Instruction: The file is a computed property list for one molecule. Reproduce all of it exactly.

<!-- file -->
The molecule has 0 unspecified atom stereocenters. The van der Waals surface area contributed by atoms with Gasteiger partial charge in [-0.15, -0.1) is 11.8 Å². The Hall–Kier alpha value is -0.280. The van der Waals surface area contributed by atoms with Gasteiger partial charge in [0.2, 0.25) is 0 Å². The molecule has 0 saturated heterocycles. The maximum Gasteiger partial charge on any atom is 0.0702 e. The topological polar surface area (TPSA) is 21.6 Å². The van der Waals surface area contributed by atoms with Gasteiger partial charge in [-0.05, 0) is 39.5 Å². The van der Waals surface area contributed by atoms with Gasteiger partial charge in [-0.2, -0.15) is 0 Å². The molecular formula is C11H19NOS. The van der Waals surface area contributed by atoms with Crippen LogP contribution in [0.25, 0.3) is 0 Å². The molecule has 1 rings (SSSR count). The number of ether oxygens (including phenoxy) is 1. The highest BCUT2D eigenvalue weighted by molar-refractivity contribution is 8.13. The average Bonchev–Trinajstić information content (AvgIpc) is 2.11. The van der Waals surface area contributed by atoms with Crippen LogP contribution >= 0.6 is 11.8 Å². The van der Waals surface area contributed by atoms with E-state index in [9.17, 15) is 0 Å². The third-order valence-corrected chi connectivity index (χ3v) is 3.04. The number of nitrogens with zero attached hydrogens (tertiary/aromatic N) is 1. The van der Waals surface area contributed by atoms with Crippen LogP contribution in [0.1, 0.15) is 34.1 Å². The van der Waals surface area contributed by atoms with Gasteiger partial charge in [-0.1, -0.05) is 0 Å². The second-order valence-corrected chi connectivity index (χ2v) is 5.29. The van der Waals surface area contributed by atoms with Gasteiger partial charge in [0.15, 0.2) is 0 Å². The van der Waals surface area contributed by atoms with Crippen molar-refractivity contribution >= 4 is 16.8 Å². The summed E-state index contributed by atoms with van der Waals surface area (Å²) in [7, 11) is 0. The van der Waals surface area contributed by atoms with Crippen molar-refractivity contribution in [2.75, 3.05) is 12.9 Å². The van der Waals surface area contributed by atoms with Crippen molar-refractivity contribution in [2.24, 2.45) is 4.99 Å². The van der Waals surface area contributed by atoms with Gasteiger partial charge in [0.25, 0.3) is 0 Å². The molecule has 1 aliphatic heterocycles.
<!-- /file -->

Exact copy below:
The molecule has 0 unspecified atom stereocenters. The van der Waals surface area contributed by atoms with Gasteiger partial charge in [-0.15, -0.1) is 11.8 Å². The Hall–Kier alpha value is -0.280. The van der Waals surface area contributed by atoms with Gasteiger partial charge in [0.2, 0.25) is 0 Å². The molecule has 0 saturated heterocycles. The maximum Gasteiger partial charge on any atom is 0.0702 e. The topological polar surface area (TPSA) is 21.6 Å². The van der Waals surface area contributed by atoms with Gasteiger partial charge in [-0.05, 0) is 39.5 Å². The van der Waals surface area contributed by atoms with Gasteiger partial charge in [-0.2, -0.15) is 0 Å². The molecular formula is C11H19NOS. The van der Waals surface area contributed by atoms with Crippen LogP contribution in [0.25, 0.3) is 0 Å². The molecule has 1 rings (SSSR count). The number of ether oxygens (including phenoxy) is 1. The highest BCUT2D eigenvalue weighted by molar-refractivity contribution is 8.13. The average Bonchev–Trinajstić information content (AvgIpc) is 2.11. The van der Waals surface area contributed by atoms with Crippen LogP contribution >= 0.6 is 11.8 Å². The van der Waals surface area contributed by atoms with E-state index in [9.17, 15) is 0 Å². The third-order valence-corrected chi connectivity index (χ3v) is 3.04. The number of nitrogens with zero attached hydrogens (tertiary/aromatic N) is 1. The van der Waals surface area contributed by atoms with Crippen LogP contribution in [0.1, 0.15) is 34.1 Å². The van der Waals surface area contributed by atoms with Gasteiger partial charge in [-0.1, -0.05) is 0 Å². The second-order valence-corrected chi connectivity index (χ2v) is 5.29. The van der Waals surface area contributed by atoms with Gasteiger partial charge in [0.15, 0.2) is 0 Å². The van der Waals surface area contributed by atoms with Crippen molar-refractivity contribution >= 4 is 16.8 Å². The summed E-state index contributed by atoms with van der Waals surface area (Å²) in [7, 11) is 0. The van der Waals surface area contributed by atoms with Crippen molar-refractivity contribution in [2.75, 3.05) is 12.9 Å². The van der Waals surface area contributed by atoms with Crippen molar-refractivity contribution in [2.24, 2.45) is 4.99 Å². The van der Waals surface area contributed by atoms with Gasteiger partial charge in [0.25, 0.3) is 0 Å². The molecule has 1 aliphatic heterocycles.